The Family Research Council (FRC) on Thursday released a study on the effectiveness of different parental involvement laws in reducing abortions among minors. According to the study’s findings, when a state enacts a parental involvement law the abortion rate for minors falls by an average of about 13.6 percent.
In a press release, FRC called the study the “first comprehensive analysis” of minor abortion data from nearly all 50 states between 1985 and 1990. The study, titled “The Effect of Parental Involvement Laws on the Incidence of Abortion Among Minors,” was authored by Dr. Michael New, Ph.D, a FRC Fellow and assistant professor of political science at the University of Alabama.
“This study is the first of its kind to compare different types of parental involvement laws,” New said. “The study finds that more protective parental involvement laws result in even larger declines in abortion rates.”
The FRC study surveys research findings on laws that require that parents be involved in the decision to abort a child, either through notification laws or by requiring their consent.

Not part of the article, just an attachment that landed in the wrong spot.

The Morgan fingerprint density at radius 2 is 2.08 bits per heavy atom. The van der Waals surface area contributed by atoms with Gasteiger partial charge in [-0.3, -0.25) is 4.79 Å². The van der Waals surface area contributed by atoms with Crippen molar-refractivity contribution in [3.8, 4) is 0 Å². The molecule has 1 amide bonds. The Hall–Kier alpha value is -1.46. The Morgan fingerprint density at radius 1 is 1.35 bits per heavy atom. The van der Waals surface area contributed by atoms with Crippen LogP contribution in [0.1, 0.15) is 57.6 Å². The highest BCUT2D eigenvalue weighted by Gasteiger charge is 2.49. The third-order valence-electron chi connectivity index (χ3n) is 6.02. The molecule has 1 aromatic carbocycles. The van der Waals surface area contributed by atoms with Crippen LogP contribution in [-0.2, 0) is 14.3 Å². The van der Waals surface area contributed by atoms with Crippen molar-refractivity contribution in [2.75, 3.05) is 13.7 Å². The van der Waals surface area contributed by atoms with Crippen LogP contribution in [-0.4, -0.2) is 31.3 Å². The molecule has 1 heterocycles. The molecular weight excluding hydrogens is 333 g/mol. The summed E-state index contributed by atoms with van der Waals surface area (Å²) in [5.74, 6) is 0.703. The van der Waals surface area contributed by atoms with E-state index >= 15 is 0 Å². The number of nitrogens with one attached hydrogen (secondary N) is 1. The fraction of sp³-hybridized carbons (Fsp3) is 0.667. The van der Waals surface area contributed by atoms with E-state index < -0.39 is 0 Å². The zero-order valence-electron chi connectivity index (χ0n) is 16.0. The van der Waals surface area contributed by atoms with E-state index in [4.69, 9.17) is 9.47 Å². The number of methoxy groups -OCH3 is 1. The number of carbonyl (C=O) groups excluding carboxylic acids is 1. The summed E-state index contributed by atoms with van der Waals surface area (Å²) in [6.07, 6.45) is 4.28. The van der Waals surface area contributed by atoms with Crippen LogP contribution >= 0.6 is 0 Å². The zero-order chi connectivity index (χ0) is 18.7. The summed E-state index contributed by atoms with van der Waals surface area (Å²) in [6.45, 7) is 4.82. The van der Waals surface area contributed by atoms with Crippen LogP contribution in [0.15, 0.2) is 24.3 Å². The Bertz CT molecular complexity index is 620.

It also considers other possible factors in the decline of the abortion rate among minors, such as a stronger economy and increased teen abstinence.
“Laws that require parental consent instead of parental notification reduce the minor abortion rate by about 19 percent,” New reported. “Furthermore, laws that mandate the involvement of two parents, instead of just one parent, reduce the in-state abortion rate by approximately 31 percent.”
Saying that the overall abortion rate among minors in the United States fell by nearly half between 1985 and 1999, New said the study shows that parental involvement laws are an “important causal factor” in the decline.
According to New, Minnesota and Mississippi laws are among the most effective in reducing abortion rates among minors.
“The overwhelming evidence in support of parental involvement laws should be a boon to legislators everywhere," New claimed.